To Rebuild America’s Economy, Keep Products at Home
Despite anecdotal evidence of a comeback brewing in domestic industry, wide-ranging new data repeatedly point to major—even mounting—manufacturing woes, including flatlining growth and record trade deficits. More importantly, advanced domestic manufacturing keeps failing a crucial competitive test: holding onto markets in its own enormous American backyard.
Imports continue to gain at the expense of U.S. companies and employees in sectors such as semiconductors, high-tech medical equipment, construction machinery, and machine tools. Their unprecedented inroads make clear that the nation's technological and industrial crown jewels are becoming just as vulnerable to foreign competition as their long vanished labor-intensive counterparts such as clothing and toys. The mounting presence of imports in the U.S. market also helps explain why the current recovery has been so painfully slow.
The import share of American consumption for 106 capital- and technology-intensive industries hit an all-time high of 37.6 percent in 2011, reports Import Penetration Rises Again in 2011; Challenges Manufacturing Renaissance, Insourcing Claims, a U.S. Business and Industry Council study.
That level topped the previous record—set just the year before—by 1.3 percent, and is more than 50 percent higher than the figure for 1997, when the critical underlying data series debuted. Advance indicators suggest imports supplied even more of these combined $2 trillion markets in 2012.
The import tide is an unmistakable economic difference-maker. Had imports in the 106 sectors studied simply remained flat between 2010 and 2011, their total output would have been nearly $90 billion higher (pre-inflation), and the entire growth-starved U.S. economy's expansion would have been 16 percent greater.
Reading the Signs
The study's findings also reinforce the case for big U.S. manufacturing, and especially trade policy, change. Although President Obama focuses on boosting exports to quicken economic recovery through trade, the new import-penetration data show a bigger payoff from controlling imports. From 2010 to 2011, the advanced manufacturers examined lost more sales in their own home market (thanks to $89.2 billion more in imports) than they gained in foreign markets (through export increases of $56.8 billion).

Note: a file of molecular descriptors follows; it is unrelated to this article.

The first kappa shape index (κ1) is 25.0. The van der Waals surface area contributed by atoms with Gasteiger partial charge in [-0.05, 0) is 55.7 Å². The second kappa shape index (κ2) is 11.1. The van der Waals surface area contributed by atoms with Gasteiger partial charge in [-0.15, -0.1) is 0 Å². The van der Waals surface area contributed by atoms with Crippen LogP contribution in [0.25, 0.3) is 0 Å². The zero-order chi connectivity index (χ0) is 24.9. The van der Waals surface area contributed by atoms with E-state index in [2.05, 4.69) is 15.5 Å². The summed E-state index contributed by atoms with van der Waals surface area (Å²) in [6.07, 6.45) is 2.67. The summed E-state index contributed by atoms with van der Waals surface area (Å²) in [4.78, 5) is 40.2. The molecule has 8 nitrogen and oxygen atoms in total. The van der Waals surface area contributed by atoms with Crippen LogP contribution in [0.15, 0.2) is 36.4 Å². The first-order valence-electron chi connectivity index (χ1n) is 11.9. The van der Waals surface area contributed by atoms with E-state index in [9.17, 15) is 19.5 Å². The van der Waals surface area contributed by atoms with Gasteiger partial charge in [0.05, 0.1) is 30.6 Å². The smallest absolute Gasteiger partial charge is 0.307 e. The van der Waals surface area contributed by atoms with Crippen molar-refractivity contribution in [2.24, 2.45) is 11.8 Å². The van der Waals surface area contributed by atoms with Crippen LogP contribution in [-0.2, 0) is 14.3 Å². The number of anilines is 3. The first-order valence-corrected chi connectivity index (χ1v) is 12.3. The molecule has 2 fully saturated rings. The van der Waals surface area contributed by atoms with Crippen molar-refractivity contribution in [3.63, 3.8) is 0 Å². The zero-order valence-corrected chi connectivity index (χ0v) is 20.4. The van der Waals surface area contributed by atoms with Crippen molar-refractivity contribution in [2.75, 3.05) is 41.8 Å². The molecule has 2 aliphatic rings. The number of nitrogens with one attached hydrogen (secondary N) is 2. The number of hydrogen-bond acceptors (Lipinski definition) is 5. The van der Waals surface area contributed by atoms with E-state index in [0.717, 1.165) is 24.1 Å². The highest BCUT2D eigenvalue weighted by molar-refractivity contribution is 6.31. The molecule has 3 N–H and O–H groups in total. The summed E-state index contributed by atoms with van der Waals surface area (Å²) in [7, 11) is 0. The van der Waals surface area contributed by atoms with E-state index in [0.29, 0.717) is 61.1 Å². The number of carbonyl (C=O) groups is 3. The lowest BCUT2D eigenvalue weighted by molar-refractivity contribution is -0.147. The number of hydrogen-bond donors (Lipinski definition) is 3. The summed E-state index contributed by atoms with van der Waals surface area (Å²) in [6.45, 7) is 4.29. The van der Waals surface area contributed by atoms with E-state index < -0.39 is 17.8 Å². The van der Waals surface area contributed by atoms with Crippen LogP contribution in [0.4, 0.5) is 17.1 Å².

The economy's best bet for trade-related gains is enabling domestic producers to regain the home markets they should know best and that lack any trade barriers—not trying to sell more to foreign customers unenthusiastic about buying American even in good economic times.
Thanks to these cockeyed policy priorities, U.S. industries that had lost half or more of their home market as of 2011 included construction equipment; electricity measuring and test equipment; metal-cutting machine tools; and mining machinery and equipment. Not far behind are semiconductors, auto engines, and industrial controls. All are among the industries America has long relied on for technological progress, rising productivity, and high-wage jobs.
Companies losing market share are never described on Wall Street as winners, and whole industries suffering such setbacks don't deserve this label, either. Domestic manufacturing is anything but out of the woods, and wishful thinking won't revive it.